Russia also launched a wave of drones on Wednesday at Kiev, the capital of Ukraine, but all were destroyed by the city’s air defenses, said Serhiy Popko, the head of the city’s military administration.

In Crimea, a major fire at a military training ground prompted the evacuation of at least 2,000 residents and the closure of a highway, according to Sergei Aksyonov, the Russian-appointed head of Crimea. It was not immediately clear whether the fire resulted from a Ukrainian attack.

Russia’s ability to strike critical infrastructure reflects the patchy nature of Ukraine’s air defenses, which are dense around Kyiv and some other locations, but sparse elsewhere.

“We can cover Odesa ports, Kyiv region, Dnipro, Lviv,” Yurii Ihnat, a spokesman for the Ukrainian Air Force, said in an appearance on Ukrainian television. “But we cannot block all the directions from which missiles are flying into Ukraine.”

Before the war, Ukraine and Russia were among the world’s largest exporters of grain, cooking oil and fertilizer, and were particularly important suppliers to parts of Africa and the Middle East. With the Russian blockade of Ukraine and Western sanctions against Russia, those exports fell early last year, worsening global shortages, sending prices soaring and raising fears of famine.

The grain deal struck in July 2022 allowed Ukrainian shipments to resume, and the United Nations says the country has exported nearly 33 million tons of grain by sea since then. Ukraine also boosted exports by train, truck and river barge.

The agreement also included steps to moderate Russian agricultural exports, but the Kremlin often complained that the measures were insufficient.

On Monday, Moscow followed through on repeated threats to withdraw from the deal. UN Secretary-General António Guterres said he was “deeply disappointed” by the decision.

Chicago wheat futures, a global benchmark price, rose 9 percent on Wednesday after Russia’s statement, their biggest upward percentage move since the war broke out in February last year. But with global supplies more plentiful than last year, prices remain well below the levels reached when the war first began.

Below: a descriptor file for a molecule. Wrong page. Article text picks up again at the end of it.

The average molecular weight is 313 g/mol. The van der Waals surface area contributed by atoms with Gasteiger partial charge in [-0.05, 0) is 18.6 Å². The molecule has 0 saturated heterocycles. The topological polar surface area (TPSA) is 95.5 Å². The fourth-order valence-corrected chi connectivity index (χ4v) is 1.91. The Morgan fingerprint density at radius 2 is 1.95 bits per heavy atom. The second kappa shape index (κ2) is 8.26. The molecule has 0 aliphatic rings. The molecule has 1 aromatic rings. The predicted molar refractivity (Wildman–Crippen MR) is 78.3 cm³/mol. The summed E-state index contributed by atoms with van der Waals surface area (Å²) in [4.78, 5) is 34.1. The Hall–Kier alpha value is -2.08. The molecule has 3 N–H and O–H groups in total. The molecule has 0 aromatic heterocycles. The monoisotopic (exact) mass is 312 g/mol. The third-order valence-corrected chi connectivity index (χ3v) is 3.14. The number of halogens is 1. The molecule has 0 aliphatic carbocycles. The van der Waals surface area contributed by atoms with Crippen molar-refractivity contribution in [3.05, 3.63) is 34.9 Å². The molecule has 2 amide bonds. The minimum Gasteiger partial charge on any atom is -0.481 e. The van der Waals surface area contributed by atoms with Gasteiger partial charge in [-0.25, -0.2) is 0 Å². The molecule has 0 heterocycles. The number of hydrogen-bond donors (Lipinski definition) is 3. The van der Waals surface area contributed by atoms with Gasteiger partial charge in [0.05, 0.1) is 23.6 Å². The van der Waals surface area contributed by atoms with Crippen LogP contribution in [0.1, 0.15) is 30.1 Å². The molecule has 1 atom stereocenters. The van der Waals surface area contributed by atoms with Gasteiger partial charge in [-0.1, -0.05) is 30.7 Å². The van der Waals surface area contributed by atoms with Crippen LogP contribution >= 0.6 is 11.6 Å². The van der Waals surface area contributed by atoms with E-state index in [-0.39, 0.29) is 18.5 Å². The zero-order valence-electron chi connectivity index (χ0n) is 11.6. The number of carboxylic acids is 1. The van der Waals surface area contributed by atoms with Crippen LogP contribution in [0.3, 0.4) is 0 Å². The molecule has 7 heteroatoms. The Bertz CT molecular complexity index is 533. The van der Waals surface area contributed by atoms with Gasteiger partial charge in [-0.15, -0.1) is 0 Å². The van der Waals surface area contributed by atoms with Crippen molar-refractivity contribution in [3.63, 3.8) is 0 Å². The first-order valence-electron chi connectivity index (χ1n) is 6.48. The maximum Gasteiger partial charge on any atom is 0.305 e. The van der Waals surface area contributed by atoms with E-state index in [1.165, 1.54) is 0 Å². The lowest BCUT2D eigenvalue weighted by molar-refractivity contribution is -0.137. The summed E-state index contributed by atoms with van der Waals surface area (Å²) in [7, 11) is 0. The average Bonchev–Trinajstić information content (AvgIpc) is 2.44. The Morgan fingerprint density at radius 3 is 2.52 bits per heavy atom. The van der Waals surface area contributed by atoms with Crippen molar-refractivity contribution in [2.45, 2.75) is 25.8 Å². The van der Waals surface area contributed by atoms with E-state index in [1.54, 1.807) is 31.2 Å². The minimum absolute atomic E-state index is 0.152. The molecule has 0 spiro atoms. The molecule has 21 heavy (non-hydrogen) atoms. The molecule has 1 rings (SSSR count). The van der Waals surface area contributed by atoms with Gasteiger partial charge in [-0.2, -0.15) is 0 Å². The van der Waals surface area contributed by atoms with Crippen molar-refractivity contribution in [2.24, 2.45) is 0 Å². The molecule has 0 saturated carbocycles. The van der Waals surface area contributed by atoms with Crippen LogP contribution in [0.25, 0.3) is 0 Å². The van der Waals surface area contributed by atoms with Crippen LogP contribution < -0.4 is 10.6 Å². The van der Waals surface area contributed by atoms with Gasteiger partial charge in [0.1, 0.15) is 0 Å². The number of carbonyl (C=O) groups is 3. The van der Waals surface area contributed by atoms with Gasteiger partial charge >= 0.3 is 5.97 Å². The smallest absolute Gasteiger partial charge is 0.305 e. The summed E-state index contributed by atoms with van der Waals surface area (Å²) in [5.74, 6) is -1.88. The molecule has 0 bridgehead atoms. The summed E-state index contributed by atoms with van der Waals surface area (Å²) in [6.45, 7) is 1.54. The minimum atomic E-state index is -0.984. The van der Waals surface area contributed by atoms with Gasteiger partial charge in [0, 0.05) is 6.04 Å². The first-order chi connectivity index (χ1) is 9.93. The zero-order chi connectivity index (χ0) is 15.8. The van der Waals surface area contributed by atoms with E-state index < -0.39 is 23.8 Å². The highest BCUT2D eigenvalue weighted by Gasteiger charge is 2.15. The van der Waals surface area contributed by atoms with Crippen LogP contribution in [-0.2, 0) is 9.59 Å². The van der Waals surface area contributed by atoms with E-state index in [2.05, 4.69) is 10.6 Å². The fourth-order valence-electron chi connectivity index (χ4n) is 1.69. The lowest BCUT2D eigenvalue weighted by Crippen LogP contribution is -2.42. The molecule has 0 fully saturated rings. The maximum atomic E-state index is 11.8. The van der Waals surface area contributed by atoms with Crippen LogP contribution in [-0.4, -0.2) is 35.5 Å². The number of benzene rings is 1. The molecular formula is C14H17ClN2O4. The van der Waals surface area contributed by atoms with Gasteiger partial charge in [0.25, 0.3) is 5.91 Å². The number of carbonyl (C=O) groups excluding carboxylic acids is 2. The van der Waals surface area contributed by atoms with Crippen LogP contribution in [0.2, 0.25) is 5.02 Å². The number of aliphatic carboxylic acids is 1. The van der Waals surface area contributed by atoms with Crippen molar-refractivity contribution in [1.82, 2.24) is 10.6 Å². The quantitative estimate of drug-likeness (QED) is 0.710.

On Wednesday, the United States said it would send $1.3 billion in financial aid to Kiev to buy a raft of new military equipment and ammunition, including four more air defense missile systems called NASAMS, jointly produced by the United States and Norway; more 152mm artillery shells for Ukraine’s older Soviet shells; anti-tank missiles; attack drones and land clearing equipment.

More ammunition and demining are among the most pressing needs of the Ukrainian military in its counteroffensive, which has so far gained little ground.

But far from the battlefields, there were signs of vulnerability for Moscow.

The Kremlin has announced that President Vladimir V. Putin will not personally attend a diplomatic summit next month in South Africa, a decision that allows the host nation to avoid the difficult decision of whether to arrest the Russian leader, who is the subject of international attention. warrant on war crimes charges.

And, in speaking to Political event in PragueRichard Moore, the head of Britain’s MI6 intelligence agency, in a rare public appearance, said Mr. Putin “cut a deal to save his skin” and put down the rebellion last month by Wagner’s mercenary group and its leader, Yevgeny V. Prigozhin. .

“I think he probably feels a bit of pressure,” Mr Moore said of Mr Putin, speaking at the British ambassador’s residence in the Czech capital. “Prygozhin was his creature, completely created by Putin, and yet he turned against him.”

Marc Santora reported from Odessa, Ukraine, Matthew Mpoke Bigg from London and Joe Rennison from New York. Reporting was contributed by John Ismay from Washington and John Eligon from Johannesburg.